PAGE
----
John & Susan Merrell
41390 Hwy 226
Scio, OR 97374
503-394-3790
503-551-7219 (cell)
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Breeding Systems

Breeding systems are basically limited to only three approaches. Each has its advantages and disadvantages. "hand breed" is the most common system, and the least natural, while "pasture breeding" is relatively uncommon and also the most natural.

Hand Breeding

In hand breeding, one female is brought to a male (or vice versa) at a specific time and they are allowed to breed while the handler waits and then removes the female (or male) once breeding is complete. Both animals are usually kept on a halter. This is by far the most common breeding management practice among alpaca breeders.

This method is better for management because exact breeding dates are known and the handler has more control of the animals. A female who is not going down for a male can be removed rather than forcefully bred. The risk of infection in the female and damage to the male's penis from wool can be decreased by taking preventative steps at the time of breeding. Knowledge of exact breeding dates leads to better estimates of due dates and makes pregnancy diagnosis easier and more accurate. Due dates are also more accurate.

Hand breeding does take more time for handlers who prepare for and are present throughout the breeding. It also may create a situation where breedings are forced upon a female who is not ready to be bred. It may be a female who is not at the appropriate point in her follicular waves (who won't ovulate anyway) or a female who has not finished puberty and is not physically or mentally ready to be bred. Some young females may appear to be accepting of the male's advances, but it can be because he is aggressive and she is overly submissive, not because she is ready to be bred. In addition to a lower rate of ovulation and pregnancy, forced breedings can cause trauma and infections in the reproductive tracts of females which could render them infertile in the future. Alpacas used in hand breeding need to be halter trained and comfortable in the presence of people.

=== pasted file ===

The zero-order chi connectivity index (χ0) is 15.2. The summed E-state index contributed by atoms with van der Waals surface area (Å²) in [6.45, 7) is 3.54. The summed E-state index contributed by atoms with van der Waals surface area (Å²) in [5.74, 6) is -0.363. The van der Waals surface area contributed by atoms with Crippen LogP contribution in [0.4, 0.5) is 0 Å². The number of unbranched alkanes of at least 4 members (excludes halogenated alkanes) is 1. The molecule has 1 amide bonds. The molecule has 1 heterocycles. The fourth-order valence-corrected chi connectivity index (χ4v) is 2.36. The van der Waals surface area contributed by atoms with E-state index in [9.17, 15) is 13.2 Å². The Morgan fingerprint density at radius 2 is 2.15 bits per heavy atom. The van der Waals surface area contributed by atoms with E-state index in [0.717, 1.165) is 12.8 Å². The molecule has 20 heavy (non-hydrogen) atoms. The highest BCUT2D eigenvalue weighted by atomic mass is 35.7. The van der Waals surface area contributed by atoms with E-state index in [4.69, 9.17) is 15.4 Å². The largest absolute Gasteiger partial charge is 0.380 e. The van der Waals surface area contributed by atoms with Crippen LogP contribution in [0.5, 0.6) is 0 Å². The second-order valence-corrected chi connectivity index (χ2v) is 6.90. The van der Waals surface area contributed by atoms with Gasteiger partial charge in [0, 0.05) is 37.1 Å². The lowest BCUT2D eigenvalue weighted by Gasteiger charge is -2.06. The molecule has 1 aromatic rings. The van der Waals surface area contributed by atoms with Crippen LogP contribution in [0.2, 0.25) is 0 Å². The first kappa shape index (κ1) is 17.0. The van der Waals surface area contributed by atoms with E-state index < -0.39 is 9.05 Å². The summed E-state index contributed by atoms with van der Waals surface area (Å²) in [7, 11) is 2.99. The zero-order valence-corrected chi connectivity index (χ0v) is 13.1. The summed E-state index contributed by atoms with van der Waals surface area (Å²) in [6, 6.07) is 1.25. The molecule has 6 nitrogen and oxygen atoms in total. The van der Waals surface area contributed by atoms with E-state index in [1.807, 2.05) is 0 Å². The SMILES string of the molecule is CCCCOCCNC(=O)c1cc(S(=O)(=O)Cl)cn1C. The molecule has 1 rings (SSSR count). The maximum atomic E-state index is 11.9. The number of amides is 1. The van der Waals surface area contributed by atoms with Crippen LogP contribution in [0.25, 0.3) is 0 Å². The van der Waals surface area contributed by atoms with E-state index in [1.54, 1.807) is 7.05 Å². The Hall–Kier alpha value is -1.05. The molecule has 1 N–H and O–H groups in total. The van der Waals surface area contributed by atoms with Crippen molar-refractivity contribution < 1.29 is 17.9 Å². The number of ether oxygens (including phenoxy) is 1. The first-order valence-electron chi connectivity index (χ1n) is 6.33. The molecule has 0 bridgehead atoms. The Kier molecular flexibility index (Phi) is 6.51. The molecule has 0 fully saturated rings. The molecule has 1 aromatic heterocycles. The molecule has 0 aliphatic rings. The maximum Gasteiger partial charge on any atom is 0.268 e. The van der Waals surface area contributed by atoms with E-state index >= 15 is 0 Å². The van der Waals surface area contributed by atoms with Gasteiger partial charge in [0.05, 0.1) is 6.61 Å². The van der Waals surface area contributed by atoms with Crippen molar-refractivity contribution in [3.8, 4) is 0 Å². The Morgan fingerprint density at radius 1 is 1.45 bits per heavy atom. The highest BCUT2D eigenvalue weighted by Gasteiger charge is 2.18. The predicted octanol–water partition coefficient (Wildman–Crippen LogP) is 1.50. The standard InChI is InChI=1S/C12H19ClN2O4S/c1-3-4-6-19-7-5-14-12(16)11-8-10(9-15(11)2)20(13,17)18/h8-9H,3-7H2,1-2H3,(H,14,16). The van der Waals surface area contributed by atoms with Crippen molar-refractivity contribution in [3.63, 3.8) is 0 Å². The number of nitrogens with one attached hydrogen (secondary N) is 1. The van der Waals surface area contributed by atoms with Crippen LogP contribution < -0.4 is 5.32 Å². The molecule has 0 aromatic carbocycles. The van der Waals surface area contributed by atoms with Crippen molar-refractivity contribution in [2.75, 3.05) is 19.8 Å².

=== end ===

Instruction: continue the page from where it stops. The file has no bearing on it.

Pen Breeding

In pen breeding, one or more females are placed onto a confined pen with one male somewhat unsupervised for a period of time (usually at least a few days). The amount of time the animals are placed together is determined by the handlers.

The smaller pen allows relatively close supervision of activities between the male and the female(s). It is a more natural situation than hand breeding and the alpacas can decide when it is the appropriate time to breed. The only exact dates that you will always know is when the first and last possible exposure to the stud was (when you put the females in and when you took them out).

Better facilities are necessary so there is a small enough area and it is safe and comfortable for breeding anywhere within that area. The stud may learn to be more aggressive to any new females who are added to the pen and he is not under the control of a handler. Handlers will need to check on the breeding animals more often to possibly catch them in the act for a more exact date or to be sure there are no problems. Early pregnancy diagnosis by progesterone testing is more difficult because exact dates are not known.

Pasture Breeding

In pasture breeding, one to many females are placed in a pasture setting with one male until the females are determined to be pregnant and removed from the pasture. The females are usually in the pasture with the male for more than one month.

This is the most natural breeding situation and completely allows the alpacas to determine the optimal time to breed. Because of this there are fewer breedings for each pregnancy (the alpacas are more efficient) which will decrease the risk of reproductive tract trauma or infection. It involves much less time from the handlers to manage the situation and the alpacas do not have to be trained as well.

There must be adequate pasture space to give females room to get away from the male if they are not ready or for the male to get away from the females once they are pregnant and actively rejecting him. The handlers will have no specific breeding and due dates and pregnancy diagnosis must be done on a more regular basis. There is an increased risk of trauma to the male's penis unless the female's tails are kept wrapped and the male is shorn.

 
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